Christmas time is nearly upon us and for some, we’ve been counting down since last year – preparing our advent calendars, bracing the overwhelming crowds for gifts, and eagerly awaiting the start of festivities, family and food. On the other hand, for others our enthusiasm may have not reached the same optimal levels, with the meaning of Christmas ‘spirit’ interpreted more about raiding the liquor cabinet (get it?) and hibernating until ‘All I want for Christmas is you’ and Micheal Bublé’s Christmas album on repeat have all just become distant bad memories. No matter your stance on the festive season, it’s fair to say that some wonderful and unique traditions are embraced throughout the world. If celebrating Christmas the same way every year is feeling a little humdrum, it may be time to tangle the tinsel with some of the following customs.
The Gavle Goat, Sweden
Arson doesn’t usually sit at the top of everyone’s Christmas plans but each year, the Swedish city of Gävle celebrates the season by building a giant straw goat. Since 1966, the goat has been built in Slottstorget square, and in more years than not, it has been destroyed by vandals. The very first Gävle Goat was destroyed on New Year’s Eve in 1966, and ever since, burning the goat has taken on a mischievous sense of tradition. Usually the flammable goat is burned down, often by drunken arsonists. This year the goat lasted less than 24 hours, even with the presence of high-tech cameras and security. The perpetrators of the crime managed to evade detection from any of the cameras, getting up close the goat while one of the guards was in the bathroom. Surprisingly, the town doesn’t want the goat to be burned down. In 2001, an American tourist served time in jail and was fined for successfully doing so.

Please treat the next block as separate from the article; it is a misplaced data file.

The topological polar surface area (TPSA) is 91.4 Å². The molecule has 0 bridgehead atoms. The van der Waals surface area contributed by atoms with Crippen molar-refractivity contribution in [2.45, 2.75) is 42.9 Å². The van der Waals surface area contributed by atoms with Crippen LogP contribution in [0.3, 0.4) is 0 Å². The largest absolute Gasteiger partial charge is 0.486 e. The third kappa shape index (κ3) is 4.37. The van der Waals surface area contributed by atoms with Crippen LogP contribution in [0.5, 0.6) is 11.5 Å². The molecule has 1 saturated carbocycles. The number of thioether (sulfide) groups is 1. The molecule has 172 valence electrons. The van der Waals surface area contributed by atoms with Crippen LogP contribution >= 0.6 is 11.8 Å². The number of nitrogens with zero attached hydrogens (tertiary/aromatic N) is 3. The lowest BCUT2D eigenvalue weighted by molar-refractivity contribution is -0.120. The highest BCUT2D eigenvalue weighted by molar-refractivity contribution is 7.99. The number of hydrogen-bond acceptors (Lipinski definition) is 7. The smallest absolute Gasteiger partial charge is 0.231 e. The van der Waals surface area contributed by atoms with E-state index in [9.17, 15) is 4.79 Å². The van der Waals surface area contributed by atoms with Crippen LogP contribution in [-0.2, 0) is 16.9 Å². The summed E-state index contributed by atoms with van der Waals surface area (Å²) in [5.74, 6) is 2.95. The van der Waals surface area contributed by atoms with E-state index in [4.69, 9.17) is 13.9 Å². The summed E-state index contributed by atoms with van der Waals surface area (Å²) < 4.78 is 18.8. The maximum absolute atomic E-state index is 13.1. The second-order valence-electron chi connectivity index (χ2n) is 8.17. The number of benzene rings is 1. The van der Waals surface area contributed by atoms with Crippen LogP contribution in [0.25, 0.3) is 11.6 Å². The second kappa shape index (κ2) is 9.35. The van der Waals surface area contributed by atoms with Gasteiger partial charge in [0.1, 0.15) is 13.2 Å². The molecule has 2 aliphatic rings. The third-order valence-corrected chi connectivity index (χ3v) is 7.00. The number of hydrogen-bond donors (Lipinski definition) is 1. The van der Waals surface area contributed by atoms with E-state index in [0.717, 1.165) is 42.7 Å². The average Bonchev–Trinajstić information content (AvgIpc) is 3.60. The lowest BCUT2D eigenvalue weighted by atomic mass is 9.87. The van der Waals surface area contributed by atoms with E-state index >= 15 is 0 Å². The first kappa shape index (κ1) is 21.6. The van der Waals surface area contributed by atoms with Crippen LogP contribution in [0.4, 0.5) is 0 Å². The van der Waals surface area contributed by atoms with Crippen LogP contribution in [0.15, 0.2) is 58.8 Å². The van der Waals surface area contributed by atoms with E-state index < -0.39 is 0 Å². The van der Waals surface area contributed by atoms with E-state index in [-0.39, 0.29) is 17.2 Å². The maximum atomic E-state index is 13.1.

The Krampus, Germany and Austria
If you ever needed a way to get the kids to behave this Christmas, this is it. In Austro-Bavarian Alpine folklore, the Krampus is a horned, anthropomorphic figure resembling a “half-goat, half-demon”. During the Christmas season, the Krampus punishes children who have misbehaved, in contrast with the more reasonable Saint Nicholas, who rewards the well-behaved with gifts. Personally the latter seems the favourable option in our books.
Kentucky Fried Chicken, Japan
Christmas with Colonel Sanders may not be the first thing on the menu when it comes to festive dining, but the people of Japan have other ideas. With only one percent of the population practising Christianity, the date is not a national holiday. In the past foreigners visiting Japan had a hard time finding a turkey or chicken for Christmas so often resorted to visiting KFC instead. The fast-food chain acted upon this trend with a highly successful marketing campaign urging nationals to visit the stores on Christmas. So well did it work that people often have to order their meal in advance and wait in long lines to enter the store on the day.
Santa’s own Postal Code